This article from Marie Haynes first appeared on SeoMoz. I could have just “linked” to it, or posted in my social media outlets; but I believe it’s TOO IMPORTANT to let slide by change. This article is (I believe) a MUST READ for all us “internet marketers” and small business owners together.
I’ve been noticing a disturbing trend lately. I have been talking with a number of small business owners who have a story that is similar to the one that I have written below. In fact, the story below was created by taking real information from clients of mine (with their permission, of course). I fully expect that this post will have its share of thumbs down, but I thought it was worthwhile to write it in the hopes that it will help some small business owners from suffering like Joe, in my story below.
Joe is a plumber. He has worked hard to learn his trade. In the year 2004, Joe decided to get a website made for himself. He paid a local firm to create it. At the time, it was one of the few plumber websites in existence in his town and it brought him some good business. By 2011, every plumber in town had a website and Joe’s website had a lot of competition. He was on the first page of Google, but near the bottom. He rarely got business directly from his website.
Joe was curious as to why some websites would be favored by Google. What could he do to appear higher on a Google search for plumbers in his area? One day, he got a call from an SEO firm. The man on the phone asked him if he would like his website to appear at the top of a Google search. Of course he did! He decided to hire the firm. They told him that they would build backlinks to his site as a site with lots of backlinks would look good in Google’s eyes.
A few months went by, and Joe started to get more and more clients from the internet. The SEO company’s work was paying off! By this point, Joe’s website was number 4 on a search for plumbers in his area. The SEO firm asked him if he’d like to step up the game a little and have them build even more backlinks. To Joe, this was an easy decision. The ROI for him was substantial so far. So, he paid the company even more money and they went to work building more backlinks for him. A few months later, Joe was the number one plumber in Google for a lot of search terms.
He got so much business from this number one position that he decided to hire on extra staff. He hired a receptionist and two more plumbers. He bought two extra trucks and a bunch of tools. Business was booming! He also invested in a lot of offline advertising which encouraged everyone who saw it to visit his website. Life was good.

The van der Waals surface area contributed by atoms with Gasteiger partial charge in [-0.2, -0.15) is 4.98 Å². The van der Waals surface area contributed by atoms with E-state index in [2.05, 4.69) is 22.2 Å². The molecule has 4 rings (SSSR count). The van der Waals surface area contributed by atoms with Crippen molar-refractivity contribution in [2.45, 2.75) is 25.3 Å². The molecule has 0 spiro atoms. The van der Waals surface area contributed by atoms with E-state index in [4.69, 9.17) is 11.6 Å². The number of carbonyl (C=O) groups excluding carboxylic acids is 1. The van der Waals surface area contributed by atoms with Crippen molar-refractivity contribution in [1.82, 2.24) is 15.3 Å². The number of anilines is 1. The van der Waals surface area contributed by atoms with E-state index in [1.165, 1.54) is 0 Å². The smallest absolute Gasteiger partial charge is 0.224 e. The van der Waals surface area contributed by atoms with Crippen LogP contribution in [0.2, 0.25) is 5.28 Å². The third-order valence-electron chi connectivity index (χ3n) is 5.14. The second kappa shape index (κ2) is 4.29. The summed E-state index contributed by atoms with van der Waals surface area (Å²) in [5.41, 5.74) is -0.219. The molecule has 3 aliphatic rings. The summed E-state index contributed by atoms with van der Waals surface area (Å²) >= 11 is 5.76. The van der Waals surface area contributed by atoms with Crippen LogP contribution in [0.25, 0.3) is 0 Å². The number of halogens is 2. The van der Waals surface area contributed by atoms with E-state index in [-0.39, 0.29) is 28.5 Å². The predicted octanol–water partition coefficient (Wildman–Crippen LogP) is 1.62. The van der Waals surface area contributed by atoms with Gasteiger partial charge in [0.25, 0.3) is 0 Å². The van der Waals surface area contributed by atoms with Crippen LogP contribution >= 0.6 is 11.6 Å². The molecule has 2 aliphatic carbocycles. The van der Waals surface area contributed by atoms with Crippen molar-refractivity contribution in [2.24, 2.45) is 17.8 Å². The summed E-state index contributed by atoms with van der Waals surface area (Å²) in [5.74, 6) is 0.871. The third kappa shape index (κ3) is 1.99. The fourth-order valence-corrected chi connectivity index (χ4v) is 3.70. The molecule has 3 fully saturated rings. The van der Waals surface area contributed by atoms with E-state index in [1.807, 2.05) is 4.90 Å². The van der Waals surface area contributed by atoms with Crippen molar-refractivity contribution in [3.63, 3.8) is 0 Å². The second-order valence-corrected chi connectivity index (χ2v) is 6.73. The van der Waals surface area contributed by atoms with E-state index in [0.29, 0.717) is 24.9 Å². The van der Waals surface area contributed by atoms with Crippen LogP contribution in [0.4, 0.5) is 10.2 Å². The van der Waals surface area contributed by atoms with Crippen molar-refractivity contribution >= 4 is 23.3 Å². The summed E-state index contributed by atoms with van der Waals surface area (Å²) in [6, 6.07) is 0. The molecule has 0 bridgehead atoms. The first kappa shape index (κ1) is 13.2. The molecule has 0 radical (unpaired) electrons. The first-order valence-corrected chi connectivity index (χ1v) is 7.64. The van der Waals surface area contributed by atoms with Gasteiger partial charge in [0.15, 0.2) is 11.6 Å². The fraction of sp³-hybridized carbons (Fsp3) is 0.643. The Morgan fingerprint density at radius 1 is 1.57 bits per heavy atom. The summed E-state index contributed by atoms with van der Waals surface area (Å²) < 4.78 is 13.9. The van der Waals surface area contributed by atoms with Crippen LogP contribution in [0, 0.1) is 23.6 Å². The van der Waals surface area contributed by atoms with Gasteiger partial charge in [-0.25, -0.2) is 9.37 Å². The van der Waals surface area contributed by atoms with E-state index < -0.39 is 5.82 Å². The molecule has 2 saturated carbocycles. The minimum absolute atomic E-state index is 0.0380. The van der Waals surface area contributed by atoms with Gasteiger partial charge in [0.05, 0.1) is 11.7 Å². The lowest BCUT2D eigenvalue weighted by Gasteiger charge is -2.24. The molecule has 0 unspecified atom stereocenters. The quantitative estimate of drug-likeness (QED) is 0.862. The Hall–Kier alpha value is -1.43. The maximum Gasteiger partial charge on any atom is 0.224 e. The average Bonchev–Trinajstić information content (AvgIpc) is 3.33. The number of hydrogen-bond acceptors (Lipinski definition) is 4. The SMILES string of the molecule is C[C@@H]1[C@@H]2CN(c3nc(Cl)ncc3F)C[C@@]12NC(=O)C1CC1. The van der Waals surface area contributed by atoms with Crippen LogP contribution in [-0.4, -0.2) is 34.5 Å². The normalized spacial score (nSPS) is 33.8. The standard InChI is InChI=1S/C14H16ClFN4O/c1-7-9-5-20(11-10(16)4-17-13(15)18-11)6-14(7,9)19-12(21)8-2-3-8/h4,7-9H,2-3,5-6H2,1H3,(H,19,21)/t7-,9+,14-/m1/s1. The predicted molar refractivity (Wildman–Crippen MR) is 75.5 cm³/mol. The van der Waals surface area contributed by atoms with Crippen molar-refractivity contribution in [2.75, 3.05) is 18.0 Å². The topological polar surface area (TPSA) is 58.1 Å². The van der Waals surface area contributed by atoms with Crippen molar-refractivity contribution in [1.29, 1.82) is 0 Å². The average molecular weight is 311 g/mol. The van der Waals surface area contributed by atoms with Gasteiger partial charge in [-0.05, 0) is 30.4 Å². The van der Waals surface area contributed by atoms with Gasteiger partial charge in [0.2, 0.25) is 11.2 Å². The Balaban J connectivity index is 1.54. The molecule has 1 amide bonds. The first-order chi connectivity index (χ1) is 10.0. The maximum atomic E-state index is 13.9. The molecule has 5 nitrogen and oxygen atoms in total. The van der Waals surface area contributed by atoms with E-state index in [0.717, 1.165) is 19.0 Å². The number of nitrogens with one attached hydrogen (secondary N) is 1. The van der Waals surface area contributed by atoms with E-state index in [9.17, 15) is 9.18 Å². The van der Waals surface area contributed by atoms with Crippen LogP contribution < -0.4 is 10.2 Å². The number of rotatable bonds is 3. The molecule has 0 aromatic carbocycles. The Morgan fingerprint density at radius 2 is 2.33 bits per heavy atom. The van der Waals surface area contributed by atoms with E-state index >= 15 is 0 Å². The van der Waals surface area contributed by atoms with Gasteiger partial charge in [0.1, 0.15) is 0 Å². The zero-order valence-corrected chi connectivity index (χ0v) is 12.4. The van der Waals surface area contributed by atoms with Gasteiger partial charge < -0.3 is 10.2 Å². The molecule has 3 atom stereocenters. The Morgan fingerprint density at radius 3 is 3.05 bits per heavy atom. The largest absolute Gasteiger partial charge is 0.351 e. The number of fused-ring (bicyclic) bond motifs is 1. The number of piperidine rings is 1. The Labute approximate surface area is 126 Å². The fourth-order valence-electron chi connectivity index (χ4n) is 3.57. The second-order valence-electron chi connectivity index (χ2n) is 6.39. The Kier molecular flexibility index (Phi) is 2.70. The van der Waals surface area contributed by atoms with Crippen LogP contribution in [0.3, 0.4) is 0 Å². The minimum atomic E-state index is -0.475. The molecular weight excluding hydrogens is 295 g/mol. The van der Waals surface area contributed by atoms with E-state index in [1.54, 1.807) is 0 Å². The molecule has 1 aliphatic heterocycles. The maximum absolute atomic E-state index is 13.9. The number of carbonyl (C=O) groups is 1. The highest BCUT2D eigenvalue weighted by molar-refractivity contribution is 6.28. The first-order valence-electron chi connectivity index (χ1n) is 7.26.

Then, near the end of April, 2012, the phone suddenly stopped ringing. He got some business from his offline advertising and from repeat customers, but he was puzzled as to what had happened to his internet traffic. And worse yet, he could not find himself on Google for his regular search terms. It used to be that when he type in “plumber” he was number one…now he was on page six. And the same thing was happening for “plugged toilet in [his town]” and “burst pipe”. What was going on?
His SEO company told him that times were changing in the SEO world and they had to step up his linkbuilding plan. More directory links! More articles! (Now, I know that this seems ridiculous to you and me, but believe me, I have had several clients whose previous SEO companies have told them this type of nonsense.) Joe was desperate to get his online traffic back and so he believed his SEO company and told them to get more and more links.
But, nothing happened.
Let’s look at Joe’s site:
Joe contacted me to ask if I knew why his site’s internet traffic had dropped. Here is what I saw when I looked at his organic traffic on his analytics data:
It was pretty obvious to me that his site had been affected by the Penguin algorithm. (He possibly had a couple of Panda issues as well, but Penguin was the biggest concern.
The next step was to look at his backlink profile, arranged by anchor text in Open Site Explorer:
That’s not good at all. The rest of the list was almost all anchor text. His URL didn’t even appear as a backlink in this list!
I had to give Joe the bad news that his site was most likely a victim of the Penguin algorithm update. This was probably because of the backlinks that his SEO was building. Additionally, it looked like his SEOs had taken some of his articles from his website and republished them across the web, ending each article with an anchor text link back to his site. This duplication of content could possibly be contributing to a Panda problem.
Here was Joe’s response in an email to me:
How frustrating!!!! Those are all techniques that have long been accepted as “the norm” by many SEOs. But, they are mostly techniques that violate the Google quality guidelines. Specifically, these points:
- Avoid tricks intended to improve search engine rankings. A good rule of thumb is whether you’d feel comfortable explaining what you’ve done to a website that competes with you. Another useful test is to ask, “Does this help my users? Would I do this if search engines didn’t exist?”